Don't you think it's time for the National League to adopt the designated hitter?
Sure it is, and it was time for the NL to do this a long time ago. Since 1973, when the DH came into existence and only the AL adopted it, the two leagues have been playing by two different sets of rules -- really, two different ways to play the game.
The AL plays a 10-man game, the NL plays with 9 at a time because the pitcher still bats. For me, the most persuasive reason that the DH rule should be used in the NL is that there are few things more boring and pre-determined than watching a pitcher try to hit. With very few exceptions, pitchers are an automatic out. Their typical contribution is to try to sacrifice-bunt a runner on first to second base. Drama? Uncertainty? It's like watching dry paint!
The DH admits this reality and uses the pitcher's spot in the batting order to try to create more runs, more offense. That's been OK with me for 40 years.
I believe that when the current commissioner retires after 2014, we might see the rules change, extending the DH rule to the National League.
Absolutely not. I'm a bit of a traditionalist and I just like having the differences between the two leagues. Having grown up in NY, I got to see both leagues night after night (full disclosure, I'm a Yankee fan). The National League game was always more interesting: the double switch, bunting to move runners over, and more stolen bases. I know mfb disagrees strongly.
The way they treat pitchers today it's pretty obvious that most owners would like to have the DH to protect their investments. But I'd rather see the rosters expanded to carry 30 players (carry 3 more pitchers) and treat them like everyday players. Baseball is struggling with ratings and I know something has to be done. So the DH in the NL is inevitable. I'll go down swinging though....(bad pun, I know). Great question!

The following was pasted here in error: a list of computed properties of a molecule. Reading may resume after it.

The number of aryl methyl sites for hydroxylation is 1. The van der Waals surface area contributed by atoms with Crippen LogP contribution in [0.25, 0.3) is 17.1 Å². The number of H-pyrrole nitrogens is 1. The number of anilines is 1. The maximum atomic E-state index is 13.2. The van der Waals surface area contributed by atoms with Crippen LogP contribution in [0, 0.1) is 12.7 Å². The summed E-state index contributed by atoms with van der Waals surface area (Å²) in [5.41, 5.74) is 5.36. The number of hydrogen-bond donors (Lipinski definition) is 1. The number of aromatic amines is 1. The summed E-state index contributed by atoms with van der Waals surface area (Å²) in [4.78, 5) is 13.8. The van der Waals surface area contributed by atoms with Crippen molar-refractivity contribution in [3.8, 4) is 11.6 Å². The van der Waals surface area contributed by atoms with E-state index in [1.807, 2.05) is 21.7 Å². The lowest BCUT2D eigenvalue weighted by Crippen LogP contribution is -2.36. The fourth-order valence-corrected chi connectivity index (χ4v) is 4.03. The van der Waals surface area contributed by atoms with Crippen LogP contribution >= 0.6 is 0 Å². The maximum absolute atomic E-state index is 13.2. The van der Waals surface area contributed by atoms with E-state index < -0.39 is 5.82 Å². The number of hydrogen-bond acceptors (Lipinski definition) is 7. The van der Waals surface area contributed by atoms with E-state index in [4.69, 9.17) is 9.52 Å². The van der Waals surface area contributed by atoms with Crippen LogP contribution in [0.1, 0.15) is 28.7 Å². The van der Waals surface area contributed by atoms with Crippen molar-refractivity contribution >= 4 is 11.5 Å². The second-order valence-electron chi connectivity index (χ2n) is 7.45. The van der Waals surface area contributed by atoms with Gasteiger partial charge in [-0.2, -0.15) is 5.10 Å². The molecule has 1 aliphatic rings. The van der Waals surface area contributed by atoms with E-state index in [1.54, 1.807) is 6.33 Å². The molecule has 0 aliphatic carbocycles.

In answer to Lions, I'm not so committed to my own point of view that I'm unable to see a different way of thinking. I believe that either both leagues should have the DH or neither league should have it. Two different styles of baseball? Not for me
I'm an AL-man, but I appreciate the strategy involved in the NL without the DH. I like that interesting wrinkle in the World Series and I think it honestly changes things. There used to be such a unique identity to each league. I really think the MLB should preserve that.
I dislike the designated hitter, the strategy of the NL style of ball is unmatched in the AL. I understand that it keeps more players employed, such as older players not being able to play the field as often, but it's not the way the game should be played. Fans will miss out watching some of the really good hitting pitchers if the DH is spread throughout both leagues. I'm in favor of taking out the designated hitter entirely. The DH was started only to be an experiment and I think that experiment has run it's course.
by James Kenny 11 months ago
Why is the English Premier League so popular?
by bogerk 7 years ago
The 2010 NL Rookie class could probably go toe-to-toe with any other in MLB history. The smart money says it will either be Buster Posey or Jason Heyward. Who do you think? I think it has to go to Jason Heyward for playing the whole season.
by websclubs 7 years ago
What can you tell me about Youth Sports Leagues?
Copyright © 2018 HubPages Inc. and respective owners. Other product and company names shown may be trademarks of their respective owners. HubPages® is a registered Service Mark of HubPages, Inc. HubPages and Hubbers (authors) may earn revenue on this page based on affiliate relationships and advertisements with partners including Amazon, Google, and others.
|HubPages Device ID||This is used to identify particular browsers or devices when the access the service, and is used for security reasons.|
|Login||This is necessary to sign in to the HubPages Service.|
|HubPages Traffic Pixel||This is used to collect data on traffic to articles and other pages on our site. Unless you are signed in to a HubPages account, all personally identifiable information is anonymized.|
|Remarketing Pixels||We may use remarketing pixels from advertising networks such as Google AdWords, Bing Ads, and Facebook in order to advertise the HubPages Service to people that have visited our sites.|
|Conversion Tracking Pixels||We may use conversion tracking pixels from advertising networks such as Google AdWords, Bing Ads, and Facebook in order to identify when an advertisement has successfully resulted in the desired action, such as signing up for the HubPages Service or publishing an article on the HubPages Service.|